Friday, November 14, 2008

The Names of the Dead

The Names of the Dead by Stewart O'Nan was originally published in 1996. My hardcover copy is 399 pages. The Names of the Dead is O'Nan's second novel. In it, Larry Markham's life is in turmoil. His wife has left him, again, with their young, disabled son. He has constant dreams of his time as a medic in Vietnam and the men who died, but is unable to talk about his experiences, even to the support group he leads. His relationship with his father is filled with tension and unanswered questions. And now a trained killer from his support group has apparently targeted him for death. While this is an excellent novel, readers should be forewarned that there is a lot of material covering Larry's time in combat in Vietnam. This is very essential to the story itself, but if you would generally avoid combat novels, Names of the Dead might not be a good choice for you. On the other hand, if you are a real connoisseur of combat novels or stories from Vietnam, this is also not a good choice for you. Fellow members of the Stewart O'Nan fan club will like it. Rating: 4

Synopsis from cover:
In Ithaca, New York, in 1982, Larry Markham awakes to discover his wife, Vicki, has taken their young son, Scott, and left him - not for the first time, possibly for the last. It is a deep blow to a life already in fragments: a dead-end job delivering Wonder Bread; a strained relationship with his aging father, a veteran of World War Two; and weekly visits to the VA hospital where Larry, a former Army medic, leads a support group for disabled Vietnam vets. As he struggles to win Vicki back, Larry finds he is in danger of a far more imminent sort: A disturbed member of the support group - a trained CIA assassin - has disappeared, and is stalking Larry and his family. His methods send an unmistakable message: The game will end in death.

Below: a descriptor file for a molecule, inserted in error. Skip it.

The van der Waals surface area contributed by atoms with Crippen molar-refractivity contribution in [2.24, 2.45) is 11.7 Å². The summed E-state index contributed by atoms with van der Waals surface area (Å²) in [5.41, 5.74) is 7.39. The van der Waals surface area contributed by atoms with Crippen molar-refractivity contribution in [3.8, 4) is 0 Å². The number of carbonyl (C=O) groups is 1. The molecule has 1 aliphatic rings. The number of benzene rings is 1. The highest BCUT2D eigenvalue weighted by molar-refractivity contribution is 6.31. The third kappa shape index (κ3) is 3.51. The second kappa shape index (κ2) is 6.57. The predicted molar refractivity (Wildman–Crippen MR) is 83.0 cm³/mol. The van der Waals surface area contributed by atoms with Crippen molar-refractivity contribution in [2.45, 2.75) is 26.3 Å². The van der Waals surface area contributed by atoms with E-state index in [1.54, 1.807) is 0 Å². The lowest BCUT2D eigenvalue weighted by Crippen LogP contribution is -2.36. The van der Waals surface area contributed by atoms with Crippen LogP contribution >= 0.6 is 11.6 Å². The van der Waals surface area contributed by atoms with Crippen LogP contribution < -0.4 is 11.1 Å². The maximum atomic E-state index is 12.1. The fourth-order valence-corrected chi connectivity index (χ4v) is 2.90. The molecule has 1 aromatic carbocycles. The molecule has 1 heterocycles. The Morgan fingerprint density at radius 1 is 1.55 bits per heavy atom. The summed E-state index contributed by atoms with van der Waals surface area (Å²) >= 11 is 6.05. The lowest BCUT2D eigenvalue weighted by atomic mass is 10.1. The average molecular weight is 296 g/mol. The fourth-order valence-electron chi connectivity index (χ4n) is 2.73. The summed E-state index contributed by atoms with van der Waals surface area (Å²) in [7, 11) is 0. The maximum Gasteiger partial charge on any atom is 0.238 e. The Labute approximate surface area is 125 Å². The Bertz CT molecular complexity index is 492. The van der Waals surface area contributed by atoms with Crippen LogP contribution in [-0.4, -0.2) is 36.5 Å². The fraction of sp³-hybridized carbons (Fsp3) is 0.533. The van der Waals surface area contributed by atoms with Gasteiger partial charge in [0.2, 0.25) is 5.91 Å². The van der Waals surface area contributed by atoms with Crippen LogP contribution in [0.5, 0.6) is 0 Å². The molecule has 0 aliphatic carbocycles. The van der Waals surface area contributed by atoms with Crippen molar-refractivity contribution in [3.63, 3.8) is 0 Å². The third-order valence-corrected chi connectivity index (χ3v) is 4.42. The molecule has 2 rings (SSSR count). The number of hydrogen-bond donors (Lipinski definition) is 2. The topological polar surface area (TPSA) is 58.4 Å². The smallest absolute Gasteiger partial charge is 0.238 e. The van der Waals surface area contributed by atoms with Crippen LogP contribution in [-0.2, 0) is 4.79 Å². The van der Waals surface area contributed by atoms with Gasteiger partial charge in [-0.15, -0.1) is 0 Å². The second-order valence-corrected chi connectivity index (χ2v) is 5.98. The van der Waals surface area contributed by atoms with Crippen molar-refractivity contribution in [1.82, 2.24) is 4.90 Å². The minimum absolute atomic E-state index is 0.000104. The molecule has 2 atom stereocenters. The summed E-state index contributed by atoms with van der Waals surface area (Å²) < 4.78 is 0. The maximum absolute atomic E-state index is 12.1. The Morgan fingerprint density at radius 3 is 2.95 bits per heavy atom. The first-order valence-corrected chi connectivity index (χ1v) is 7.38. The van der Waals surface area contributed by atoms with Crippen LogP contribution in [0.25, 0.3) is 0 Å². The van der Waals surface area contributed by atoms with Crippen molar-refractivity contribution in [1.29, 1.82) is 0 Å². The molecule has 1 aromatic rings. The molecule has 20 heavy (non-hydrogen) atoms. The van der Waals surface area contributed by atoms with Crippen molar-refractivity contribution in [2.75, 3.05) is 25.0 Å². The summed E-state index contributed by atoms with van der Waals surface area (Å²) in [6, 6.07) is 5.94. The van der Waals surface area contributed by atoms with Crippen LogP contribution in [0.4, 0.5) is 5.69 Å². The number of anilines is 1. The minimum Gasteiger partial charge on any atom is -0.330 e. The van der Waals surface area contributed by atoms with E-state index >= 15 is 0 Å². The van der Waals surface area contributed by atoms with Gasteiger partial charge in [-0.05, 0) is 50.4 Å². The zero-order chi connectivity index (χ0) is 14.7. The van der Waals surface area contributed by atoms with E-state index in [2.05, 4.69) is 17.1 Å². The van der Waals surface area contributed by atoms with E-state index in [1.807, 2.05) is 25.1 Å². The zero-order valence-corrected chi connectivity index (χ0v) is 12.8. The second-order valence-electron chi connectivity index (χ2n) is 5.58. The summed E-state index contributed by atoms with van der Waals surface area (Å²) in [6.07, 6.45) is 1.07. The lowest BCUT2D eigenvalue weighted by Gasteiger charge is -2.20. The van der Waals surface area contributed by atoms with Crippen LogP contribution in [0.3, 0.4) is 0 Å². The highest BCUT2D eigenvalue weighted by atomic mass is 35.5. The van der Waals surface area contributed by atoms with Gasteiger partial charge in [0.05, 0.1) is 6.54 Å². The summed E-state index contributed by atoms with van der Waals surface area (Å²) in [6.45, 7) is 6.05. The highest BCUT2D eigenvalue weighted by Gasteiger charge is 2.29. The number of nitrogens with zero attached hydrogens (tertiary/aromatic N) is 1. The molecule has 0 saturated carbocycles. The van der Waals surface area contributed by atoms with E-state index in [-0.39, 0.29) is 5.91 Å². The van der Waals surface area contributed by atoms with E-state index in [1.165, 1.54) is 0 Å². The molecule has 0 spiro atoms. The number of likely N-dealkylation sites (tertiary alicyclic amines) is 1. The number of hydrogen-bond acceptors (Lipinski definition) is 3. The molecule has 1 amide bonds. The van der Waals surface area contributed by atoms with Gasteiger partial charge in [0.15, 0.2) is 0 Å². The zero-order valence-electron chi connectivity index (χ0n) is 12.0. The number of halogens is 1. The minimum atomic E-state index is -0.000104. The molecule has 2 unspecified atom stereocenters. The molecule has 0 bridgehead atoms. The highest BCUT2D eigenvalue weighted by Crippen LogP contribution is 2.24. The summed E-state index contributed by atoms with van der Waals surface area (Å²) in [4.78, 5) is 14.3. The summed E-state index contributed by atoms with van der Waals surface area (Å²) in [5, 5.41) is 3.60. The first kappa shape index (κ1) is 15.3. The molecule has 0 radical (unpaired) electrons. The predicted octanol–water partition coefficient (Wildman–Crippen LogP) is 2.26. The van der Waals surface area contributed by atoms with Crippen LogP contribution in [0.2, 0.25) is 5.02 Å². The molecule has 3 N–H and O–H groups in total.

At the same time, The Names of the Dead is a harrowing and heartfelt portrait of the Vietnam War and the men who fought it. The year is 1968, the place A Shau valley, and Larry Markham - nineteen and green - must find a way to keep his platoon alive. Here we see the stories Larry cannot bring himself to tell - of friends who made the ultimate sacrifice in a war their country scorned. The Names of the Dead is the story of a man trying to find his way back to himself - a story about storytelling and memories that refuse to fade. It is the story of a man rediscovering the courage to love one woman, and, through her, the world, his country, his family, and finally himself.
"Larry Markham's wife left him while he was asleep." first sentence.

"There was no real. There were the dreams and there was what Larry Markham remembered. They did not change. In both, his platoon all died." pg. 3

"She never left him for more than a few days. That was what this was. It was Monday, and he was sure to have a full truck..." pg. 4

"She was the one who turned out the light every night, and now, without her, he thought it fitting that he leave it on. When they came to him later - when Pony came, or Bogut, or Carl Metcalf, and he woke up with his hands miraculously cleansed of blood, when he missed his dead so much that he wanted to be alone with them, if only in sleep - he would need the light. To remind him that there was another world. To remind him that he was alive." pg. 38

"It don't matter if they're dead, they come get you anyway...come for you every night." pg. 59

He tried to imagine Creeley out there somewhere, field-striping his cigarettes as he prepared to break camp at the edge of someone's back pasture, but it didn't fit with the day, the slow stirring of people getting ready for work, the lunches that needed to be made, the patient drawing on of socks. Knowing he was out there among the still houses and gravel backroads made Larry uneasy." pg. 88

1 comment:

samantha.1020 said...

I think that I will be adding every novel by this author to my TBR list. Thanks for the review!